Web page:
Estes Alpha Build Thread

Discussion in 'Low Power Rocketry (LPR)' started by Woody's Workshop, Oct 4, 2018.

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  1. Oct 4, 2018 #1

    Woody's Workshop

    Woody's Workshop

    Woody's Workshop

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    I have a couple 6" sticky back 220 grit sanding discs stuck to a piece of Melamine coated particle board for sanding. Take the body tube and twist it as you criss cross sand the body tube until it gets smooth. But DO NOT sand through the coating. (If you do sand through, sand after the first coat of glue to get rid of the knobs. Give that area(s) a thin coat of glue to seal it, then recoat the entire tube)

    After sanding, I mark for fins and the launch lug. I use a different color for the launch lug so a mistake doesn't happen and you put a fin in the wrong place. (yeup, I've done that)

    I have several sets of Estes Accessories so I use the fin marking guides to hold the BT while I coat it with TiteBond III. (I've tried all the TiteBond's, and the III sand's the easiest without gumming and clogging.)
    I gave this tube one good heavy even coat and that was enough to sand smooth. Using the same criss cross while you twist sanding you get a nice round and even finish.

    While the BT is drying up, I started on the Engine Mount. I followed the instructions and didn't test fit it. I thought since the Alpha has been around a long time, the instructions would be correct. However, to pull the engine hook back far enough to get the engine in and out, you stretch the BT. My choice was to slot the BT and glue the inside of the TB around the cut out. Since the Engine Mount had already been glued in place, I didn't have much choice. ALWAYS test fit!

    Some sanding was necessary to make things fit proper. I added fillets on the sleeve and engine block before gluing the engine mount in place as well. When gluing the engine mount assembly in place, I applied an ample amount inside the BT and twisted it several times to make sure there was good coverage all around the centering sleeve. When it began to grab, I set the engine hook to line up with the launch lug line.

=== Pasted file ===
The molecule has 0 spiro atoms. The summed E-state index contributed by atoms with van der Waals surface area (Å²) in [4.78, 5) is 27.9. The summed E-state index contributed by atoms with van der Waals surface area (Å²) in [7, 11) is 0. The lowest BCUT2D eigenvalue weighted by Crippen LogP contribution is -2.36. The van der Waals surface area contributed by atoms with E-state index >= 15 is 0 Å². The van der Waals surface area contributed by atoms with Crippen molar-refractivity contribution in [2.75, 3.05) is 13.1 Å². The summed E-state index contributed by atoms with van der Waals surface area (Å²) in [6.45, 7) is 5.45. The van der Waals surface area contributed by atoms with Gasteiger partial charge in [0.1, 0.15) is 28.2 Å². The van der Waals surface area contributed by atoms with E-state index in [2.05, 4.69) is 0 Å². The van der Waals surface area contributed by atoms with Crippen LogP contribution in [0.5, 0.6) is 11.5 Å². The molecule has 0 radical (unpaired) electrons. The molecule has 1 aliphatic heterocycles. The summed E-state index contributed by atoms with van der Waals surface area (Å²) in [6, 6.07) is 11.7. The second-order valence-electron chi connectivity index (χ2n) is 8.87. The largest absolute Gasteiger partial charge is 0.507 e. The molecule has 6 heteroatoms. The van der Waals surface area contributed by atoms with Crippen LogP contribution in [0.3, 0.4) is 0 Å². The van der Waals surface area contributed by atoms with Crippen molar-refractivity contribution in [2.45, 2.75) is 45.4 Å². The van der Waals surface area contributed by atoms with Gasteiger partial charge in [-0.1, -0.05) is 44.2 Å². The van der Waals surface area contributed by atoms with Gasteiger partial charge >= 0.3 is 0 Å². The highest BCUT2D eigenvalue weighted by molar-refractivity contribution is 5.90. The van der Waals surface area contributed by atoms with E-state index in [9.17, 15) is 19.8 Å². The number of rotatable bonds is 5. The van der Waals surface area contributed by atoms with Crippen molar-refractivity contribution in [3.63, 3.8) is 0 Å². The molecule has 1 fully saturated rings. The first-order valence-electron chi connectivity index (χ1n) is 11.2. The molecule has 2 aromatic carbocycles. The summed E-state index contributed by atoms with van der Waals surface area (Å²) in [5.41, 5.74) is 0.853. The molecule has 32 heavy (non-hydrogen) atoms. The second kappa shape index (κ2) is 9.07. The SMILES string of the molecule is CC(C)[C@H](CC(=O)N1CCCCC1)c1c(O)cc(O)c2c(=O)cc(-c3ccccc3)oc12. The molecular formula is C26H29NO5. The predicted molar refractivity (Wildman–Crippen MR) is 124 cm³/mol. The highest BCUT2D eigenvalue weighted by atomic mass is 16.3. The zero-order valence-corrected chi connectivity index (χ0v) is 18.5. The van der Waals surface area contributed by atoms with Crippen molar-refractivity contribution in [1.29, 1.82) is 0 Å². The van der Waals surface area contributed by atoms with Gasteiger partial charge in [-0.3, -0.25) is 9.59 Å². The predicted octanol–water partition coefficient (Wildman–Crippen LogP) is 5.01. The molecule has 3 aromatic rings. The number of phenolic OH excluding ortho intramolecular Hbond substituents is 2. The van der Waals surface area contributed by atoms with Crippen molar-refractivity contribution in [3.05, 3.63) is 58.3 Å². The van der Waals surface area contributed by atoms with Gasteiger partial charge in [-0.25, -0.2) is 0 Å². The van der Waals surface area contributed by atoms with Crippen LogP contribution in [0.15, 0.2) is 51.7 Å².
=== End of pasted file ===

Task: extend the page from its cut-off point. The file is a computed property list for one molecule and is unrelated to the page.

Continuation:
The kit DID NOT include a engine block. I chose to add one. It is too easy for the engine hook to slide up through the cut you make in the engine mount tube without one. (This has happened to me before, so I always add an engine block/thrust ring)

    I use the tube marking gauge to make sure the engine hook goes in straight, and mark for the wide centering ring. (I'll be doing a scratch build using 2 centering rings with kevlar to correct the error with the way the engine hook stretches the BT, and to eliminate the folding rubber band shock cord mount.
     

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  2. Oct 4, 2018 #2

    Woody's Workshop

    Woody's Workshop

    Woody's Workshop

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    It was time to start on the fins. I lined them all up, used scrap pieces of balsa to protect the fins from the clamps. I like to set the clamps so I can sand at least 2 edges of the fins before I have to reposition the clamps. I then sanded all edges EXCEPT the root edge to 60 degrees.

    When papering, I don't sand the "Fuzz" off the front and back sides of the fins. I take a piece of paper and make a fold in it so there is plenty of paper to cover both sides of the fin. The fold ALWAYS goes over the leading edge. Trim the paper around the fin leaving enough for play and additional trimming after gluing. Also, enough over the root edge if you plan on mounting the fins with tabs. (I did not use tabs on the fins on the Alpha, but I did on the Quest Courier, build thread coming soon)

    Glue one side of the fin down to the paper by applying glue to the fin. You don't want puddles of glue, but you don't want dry spots either. I use several strokes to get good coverage and spread the glue evenly. Use a pencil or some smooth object to flatten the paper to the fin and on the taper of the leading edge.